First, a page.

Call for presentations, tutorials, and workshops

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The 20th annual ACM Computers, Freedom, and Privacy conference invites proposals for this year's conference. This year's conference theme is Computers, Freedom, and Privacy in the Networked Society. We especially encourage proposals that focus on the ways different kinds of networks -- social, communication, information physical -- interact with freedom and privacy. We're also looking for proposals that take advantage of this year's location in Silicon Valley, include a diverse set of panelists and new voices, feature multiple perspectives on challenging issues, and look to the future by exploring cutting-edge technology, legal, and policy issues. The first comment has a list of some potential topics ... other suggestions very welcome! Key dates:

  • Our early-bird deadline is December 11, 2009; selected early proposals will be notified of acceptance by the end of January.
  • The final deadline is March 1, 2010. Notifications will be sent by March 15.
  • The conference is June 15-18, 2010, in San Jose, California.

We prefer proposals via the CFP2010 electronic submission system. You may choose to email your proposal. Contact information will be used only for discussions about proposals and to send information about the CFP conference. The program committee may accept parts of submissions without accepting the entire submission. For example, the program committee frequently combine multiple proposals, or take a session topic and adds some different speakers. Where submissions are combined with others, the submitters' contributions will be acknowledged in the program. CFP does not generally provide speaker honoraria. We will waive the conference registration fees for speakers from academic, non-profit, and government institutions (except for BOFs). In addition, travel funding may be available for some speakers through the CFP scholarship programs or on a case-by-case basis.


Speakers, topics, and activities

Alternatively, feel free to leave these as a comment on the Call for Participation blog thread. [link coming soon]

Panels, debates, and other sessions

The bulk of the sessions at CFP are "plenaries" (held in the main ballroom, attended by everybody) and "breakouts" (smaller groups, with multiple sessions held simultaneously). Different formats for these includes panel discussions, debate, and more creative options: talk shows, games, moot courts, role plays, and other creative ideas. Sessions are 1 to 2 hours, and should include at least 20 minutes for audience questions and discussion. When they take the form of a panel discussion, we recommend that the panel include 3 to 5 participants (including a moderator). When providing information about proposed presenters, please do not send us each person's entire resume! Just let us know a few relevant details. Sessions will be organized by the submitter (with help from the program committee). The submitter may optionally also be one of the presenters, but that is not required. We prefer submissions in which all the proposed presenters have been confirmed by the submitter. However, we will also consider submissions in which not all the speakers are confirmed, especially if you list alternative speakers in case your top choices are not available. You might also list a type of person rather than name specific people (for example, an academic intellectual property lawyer, or a musician who distributes music on the Internet for free). However, it is helpful if you can list some possible names so that the program committee may be confident that you will be able to find the kind of people you describe. To submit a proposal, please use the plenary session form.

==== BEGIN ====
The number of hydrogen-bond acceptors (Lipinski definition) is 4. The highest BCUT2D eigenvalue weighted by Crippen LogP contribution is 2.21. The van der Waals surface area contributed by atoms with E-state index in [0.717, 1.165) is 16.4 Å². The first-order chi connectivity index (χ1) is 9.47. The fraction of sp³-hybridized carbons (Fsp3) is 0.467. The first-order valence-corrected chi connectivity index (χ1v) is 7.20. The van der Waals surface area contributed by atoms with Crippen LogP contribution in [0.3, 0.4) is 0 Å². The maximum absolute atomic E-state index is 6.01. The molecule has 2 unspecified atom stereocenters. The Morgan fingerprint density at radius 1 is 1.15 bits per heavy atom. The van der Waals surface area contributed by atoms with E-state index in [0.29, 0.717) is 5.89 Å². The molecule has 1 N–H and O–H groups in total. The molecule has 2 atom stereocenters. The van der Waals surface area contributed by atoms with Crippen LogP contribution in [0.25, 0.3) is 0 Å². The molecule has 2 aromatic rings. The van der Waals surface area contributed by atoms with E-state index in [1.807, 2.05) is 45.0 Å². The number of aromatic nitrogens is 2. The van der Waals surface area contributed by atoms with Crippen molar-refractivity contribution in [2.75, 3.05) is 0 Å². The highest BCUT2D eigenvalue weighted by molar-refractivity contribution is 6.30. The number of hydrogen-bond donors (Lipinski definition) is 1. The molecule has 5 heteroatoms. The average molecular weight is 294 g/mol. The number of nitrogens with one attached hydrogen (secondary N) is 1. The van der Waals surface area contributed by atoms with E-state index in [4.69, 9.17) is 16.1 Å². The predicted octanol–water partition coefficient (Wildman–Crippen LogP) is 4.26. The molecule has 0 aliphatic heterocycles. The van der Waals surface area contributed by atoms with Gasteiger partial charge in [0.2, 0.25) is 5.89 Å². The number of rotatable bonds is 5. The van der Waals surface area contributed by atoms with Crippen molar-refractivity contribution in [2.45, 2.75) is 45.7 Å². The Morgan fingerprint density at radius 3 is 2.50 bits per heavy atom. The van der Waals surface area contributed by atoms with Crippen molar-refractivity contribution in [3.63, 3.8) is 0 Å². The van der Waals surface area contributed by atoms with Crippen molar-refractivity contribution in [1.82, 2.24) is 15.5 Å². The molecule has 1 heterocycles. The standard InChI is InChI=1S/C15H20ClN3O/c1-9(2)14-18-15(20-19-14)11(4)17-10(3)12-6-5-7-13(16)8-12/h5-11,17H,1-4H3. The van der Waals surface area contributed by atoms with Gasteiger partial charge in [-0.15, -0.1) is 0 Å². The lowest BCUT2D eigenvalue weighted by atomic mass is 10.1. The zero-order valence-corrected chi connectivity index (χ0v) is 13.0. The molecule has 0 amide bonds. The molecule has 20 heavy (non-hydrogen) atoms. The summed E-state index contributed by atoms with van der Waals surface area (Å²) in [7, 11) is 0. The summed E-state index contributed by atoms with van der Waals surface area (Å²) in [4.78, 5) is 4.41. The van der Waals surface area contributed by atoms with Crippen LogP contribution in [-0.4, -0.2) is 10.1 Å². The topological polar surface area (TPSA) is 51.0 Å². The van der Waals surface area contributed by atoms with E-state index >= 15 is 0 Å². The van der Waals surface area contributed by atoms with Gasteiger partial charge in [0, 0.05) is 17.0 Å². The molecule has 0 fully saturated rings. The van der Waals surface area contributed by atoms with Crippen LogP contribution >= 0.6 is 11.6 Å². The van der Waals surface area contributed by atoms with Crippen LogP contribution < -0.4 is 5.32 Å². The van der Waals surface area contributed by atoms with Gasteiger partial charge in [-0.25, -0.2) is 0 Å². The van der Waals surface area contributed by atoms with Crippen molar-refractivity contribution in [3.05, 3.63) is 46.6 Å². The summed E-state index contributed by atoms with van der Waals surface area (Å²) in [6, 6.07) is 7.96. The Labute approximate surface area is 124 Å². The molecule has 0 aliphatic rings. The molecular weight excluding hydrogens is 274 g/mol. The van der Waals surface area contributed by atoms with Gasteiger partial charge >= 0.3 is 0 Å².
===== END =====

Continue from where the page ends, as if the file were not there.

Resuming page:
Example panel proposal

Workshops and tutorials

We are interested in half day workshops and tutorials (3 hours, including break) that explore topics of interest to CFP audiences in more detail. For example, workshops on social nework activism and tutorials on cyberspace law for non-lawyers and encryption for non-technical people have been popular in the past. Tutorials and workshops may be presented by a single presenter or a team of presenters. Tutorials should be submitted by one of the proposed presenters. If you have an idea for a tutorial but are not proposing to present it, please submit it as a "topic or activity" suggestion. When submitting a propsal, please use the workshop or tutorial form.

Example workshop submission ... this was eventually merged with another proposal and led to the Twittering in the Trenches workshop.

Example tutorial submission

Birds-of-a-Feather sessions

BOFs are informal evening sessions, usually attended by anywhere from 10 to 50 conference participants. They may include presentations, group discussions, open meetings of organizations, or informal opportunities for people with a common interest to meet each other. BOFs are frequently used to as the jumping off point for ongoing collaborative activity on a given technical or policy issue. We encourage BOFs that will lead to future activity. BOF submitters should be prepared to organize the BOF they submit. Example BOF session proposal